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Price Enters Debate on Homeland Security Appropriations Funding

May 17, 2005
Press Release

Washington, D.C. - This afternoon, US Rep. David Price (NC-04) delivered the following remarks on the House floor during debate of the Homeland Security Appropriations bill.

"Mr. Speaker, I'm grateful to my colleagues, Mr. Rogers and Mr. Sabo, for their conscientious and cooperative efforts reflected in this bill.

"This bill would provide much needed additional funding to protect our borders. It would also boost DHS's efforts to track down potential terrorists and criminal aliens that are already in our country.

"It would shorten the backlog for people seeking to legally live in this country as permanent residents or citizens. And it would help protect our ports and chemical and nuclear facilities.

"Given the very limited funds Mr. Rogers and Mr. Sabo had to start with, theirs was not an easy or enviable task, and they have done an exceptional job with the poor hand they were dealt.

"BUT...I've said before, and I'll say it again: we can do better. We must do better. And we would do better, if we made better budget choices.

"The vote today does not exist in a vacuum. During recent funding debates, we have heard the Republican leaders say there "simply are no funds available" to provide what is needed. I suspect we'll hear them say it again today.

"What you WON'T hear them say is that since 9/11, we have spent 20 times as much on tax cuts, mainly benefiting the wealthiest Americans, as we have on protecting the American people from terrorist attacks. And just the other week, we passed another tax cut that will only benefit people inheriting estates that are worth millions of dollars. And so we go over the cliff fiscally, and our Republican friends try to pin the blame on discretionary domestic spending, including spending for security. We pass budget resolutions that fall far short, so that by the time we try to write appropriations bills within their limits, we have nothing left to talk about. All we can do is lamely speak of the things we just aren't able to do in this bill because we do not have the funds.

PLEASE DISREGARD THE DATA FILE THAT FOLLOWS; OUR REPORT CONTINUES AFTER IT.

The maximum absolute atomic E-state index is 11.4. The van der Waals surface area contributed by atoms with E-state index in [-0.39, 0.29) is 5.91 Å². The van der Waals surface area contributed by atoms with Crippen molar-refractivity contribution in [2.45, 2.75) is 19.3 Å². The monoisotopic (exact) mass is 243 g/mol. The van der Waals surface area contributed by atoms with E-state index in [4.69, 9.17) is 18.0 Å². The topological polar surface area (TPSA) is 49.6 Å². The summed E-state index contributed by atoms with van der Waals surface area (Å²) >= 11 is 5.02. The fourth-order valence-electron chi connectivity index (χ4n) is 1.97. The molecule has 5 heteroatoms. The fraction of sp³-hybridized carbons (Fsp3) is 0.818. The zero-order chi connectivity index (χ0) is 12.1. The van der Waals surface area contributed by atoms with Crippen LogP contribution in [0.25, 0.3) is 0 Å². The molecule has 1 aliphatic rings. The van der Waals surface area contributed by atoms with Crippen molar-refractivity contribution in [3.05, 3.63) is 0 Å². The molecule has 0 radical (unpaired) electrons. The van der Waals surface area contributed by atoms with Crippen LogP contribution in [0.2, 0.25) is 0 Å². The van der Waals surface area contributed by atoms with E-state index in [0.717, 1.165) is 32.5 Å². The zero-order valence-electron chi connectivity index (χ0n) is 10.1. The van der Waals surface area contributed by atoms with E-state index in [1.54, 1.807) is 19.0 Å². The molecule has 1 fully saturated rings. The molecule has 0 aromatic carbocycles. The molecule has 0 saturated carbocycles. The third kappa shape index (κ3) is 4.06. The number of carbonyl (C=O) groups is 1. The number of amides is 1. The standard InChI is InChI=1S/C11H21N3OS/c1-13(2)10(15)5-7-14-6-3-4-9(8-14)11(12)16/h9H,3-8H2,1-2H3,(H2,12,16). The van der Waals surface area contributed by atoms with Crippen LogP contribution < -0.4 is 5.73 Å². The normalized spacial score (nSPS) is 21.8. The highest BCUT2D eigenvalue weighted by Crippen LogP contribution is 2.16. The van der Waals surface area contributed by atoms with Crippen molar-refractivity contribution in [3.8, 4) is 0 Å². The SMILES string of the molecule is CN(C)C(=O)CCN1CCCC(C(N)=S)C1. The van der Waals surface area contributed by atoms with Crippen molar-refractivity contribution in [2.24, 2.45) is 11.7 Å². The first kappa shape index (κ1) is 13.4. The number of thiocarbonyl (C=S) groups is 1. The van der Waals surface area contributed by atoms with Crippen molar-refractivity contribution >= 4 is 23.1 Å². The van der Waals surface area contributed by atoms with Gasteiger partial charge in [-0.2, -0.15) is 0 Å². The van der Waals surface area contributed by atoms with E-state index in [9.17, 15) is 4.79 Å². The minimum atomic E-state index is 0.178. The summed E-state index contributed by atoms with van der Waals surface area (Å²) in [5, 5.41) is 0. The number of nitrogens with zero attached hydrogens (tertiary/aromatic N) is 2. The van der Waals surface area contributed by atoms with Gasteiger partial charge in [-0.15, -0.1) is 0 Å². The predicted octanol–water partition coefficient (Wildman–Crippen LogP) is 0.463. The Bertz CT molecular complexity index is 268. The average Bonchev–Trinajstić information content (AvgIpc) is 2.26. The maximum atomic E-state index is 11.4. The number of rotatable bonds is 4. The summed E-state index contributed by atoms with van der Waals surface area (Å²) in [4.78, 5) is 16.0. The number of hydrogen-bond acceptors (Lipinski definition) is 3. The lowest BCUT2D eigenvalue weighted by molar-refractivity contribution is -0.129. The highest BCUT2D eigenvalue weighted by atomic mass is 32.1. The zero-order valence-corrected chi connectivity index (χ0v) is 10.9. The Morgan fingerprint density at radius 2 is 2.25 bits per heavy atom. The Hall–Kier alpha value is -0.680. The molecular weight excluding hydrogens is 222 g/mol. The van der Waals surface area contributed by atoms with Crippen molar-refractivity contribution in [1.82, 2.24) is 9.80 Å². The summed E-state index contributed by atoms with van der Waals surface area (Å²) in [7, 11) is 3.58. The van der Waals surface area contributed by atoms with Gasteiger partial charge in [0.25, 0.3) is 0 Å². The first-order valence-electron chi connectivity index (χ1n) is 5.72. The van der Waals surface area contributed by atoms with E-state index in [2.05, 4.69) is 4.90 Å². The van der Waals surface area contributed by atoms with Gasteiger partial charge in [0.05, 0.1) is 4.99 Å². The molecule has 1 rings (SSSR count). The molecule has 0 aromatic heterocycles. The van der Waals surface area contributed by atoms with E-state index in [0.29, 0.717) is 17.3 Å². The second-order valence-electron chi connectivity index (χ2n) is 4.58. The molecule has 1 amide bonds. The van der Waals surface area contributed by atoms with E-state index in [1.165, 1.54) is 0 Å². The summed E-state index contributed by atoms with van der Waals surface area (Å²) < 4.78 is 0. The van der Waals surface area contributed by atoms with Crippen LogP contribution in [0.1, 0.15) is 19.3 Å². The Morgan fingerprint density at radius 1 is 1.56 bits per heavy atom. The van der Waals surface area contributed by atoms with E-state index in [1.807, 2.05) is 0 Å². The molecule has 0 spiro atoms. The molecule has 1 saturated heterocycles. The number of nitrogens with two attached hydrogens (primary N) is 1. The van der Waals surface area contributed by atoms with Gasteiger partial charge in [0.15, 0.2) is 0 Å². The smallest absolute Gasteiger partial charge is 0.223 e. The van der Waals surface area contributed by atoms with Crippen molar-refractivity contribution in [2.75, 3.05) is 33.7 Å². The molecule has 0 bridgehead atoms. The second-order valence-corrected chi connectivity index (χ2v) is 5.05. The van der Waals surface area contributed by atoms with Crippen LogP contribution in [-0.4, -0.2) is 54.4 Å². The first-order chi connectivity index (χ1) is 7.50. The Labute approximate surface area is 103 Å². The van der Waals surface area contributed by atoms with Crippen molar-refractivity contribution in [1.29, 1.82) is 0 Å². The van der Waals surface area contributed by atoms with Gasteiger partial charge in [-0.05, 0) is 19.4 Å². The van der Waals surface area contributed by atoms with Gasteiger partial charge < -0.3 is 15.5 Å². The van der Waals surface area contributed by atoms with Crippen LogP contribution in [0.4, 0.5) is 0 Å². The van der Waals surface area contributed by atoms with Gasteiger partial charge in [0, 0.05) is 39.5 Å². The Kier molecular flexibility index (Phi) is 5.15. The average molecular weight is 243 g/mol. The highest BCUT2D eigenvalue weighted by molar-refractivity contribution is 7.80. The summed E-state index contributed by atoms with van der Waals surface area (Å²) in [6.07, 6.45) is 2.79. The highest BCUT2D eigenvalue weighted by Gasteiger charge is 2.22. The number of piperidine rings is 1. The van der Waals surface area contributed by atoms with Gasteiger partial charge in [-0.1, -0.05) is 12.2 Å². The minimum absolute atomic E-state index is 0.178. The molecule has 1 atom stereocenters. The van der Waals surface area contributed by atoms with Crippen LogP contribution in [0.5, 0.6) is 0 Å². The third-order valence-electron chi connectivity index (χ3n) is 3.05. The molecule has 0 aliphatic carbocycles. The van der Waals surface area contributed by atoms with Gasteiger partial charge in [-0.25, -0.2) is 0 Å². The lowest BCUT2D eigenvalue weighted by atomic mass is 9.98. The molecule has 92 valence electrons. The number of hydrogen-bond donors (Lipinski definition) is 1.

"Well, we chose not to have those funds. And, to name one conspicuous example, for the second year in a row, we will cut the FIRE grant program—one of the most successful federal programs we have.

"And despite the fact that a recent FEMA study showed that 2/3 of our fire departments operate with staffing levels that do not meet the minimum safe staffing levels required by OSHA and the National Fire Protection Association, we are again badly under funding the SAFER program, which assists understaffed departments hire additional personnel.

"We pass bills authorizing improvements and grants. But when it comes time to pay for these programs, we'd rather put the country's money toward tax breaks for the wealthy than for police officers who are protecting our communities. Trillion-dollar tax breaks get rammed through Congress, but in this bill, the leadership says we have 'no choice' but to cut state block grants by 14%.

"Today our choices are indeed limited, although I'm hopeful we can make some improvements at the margins, for example by passing Mr. Sabo's first responder amendment.

"At the end of the day, we should pass this bill, and I am hopeful colleagues on both sides of the aisle will support it. But we should understand why the bill, despite our subcommittee's best efforts, falls short. And we should resolve to fix our country's budget policy so that at long last our nation's people and their security can come first."

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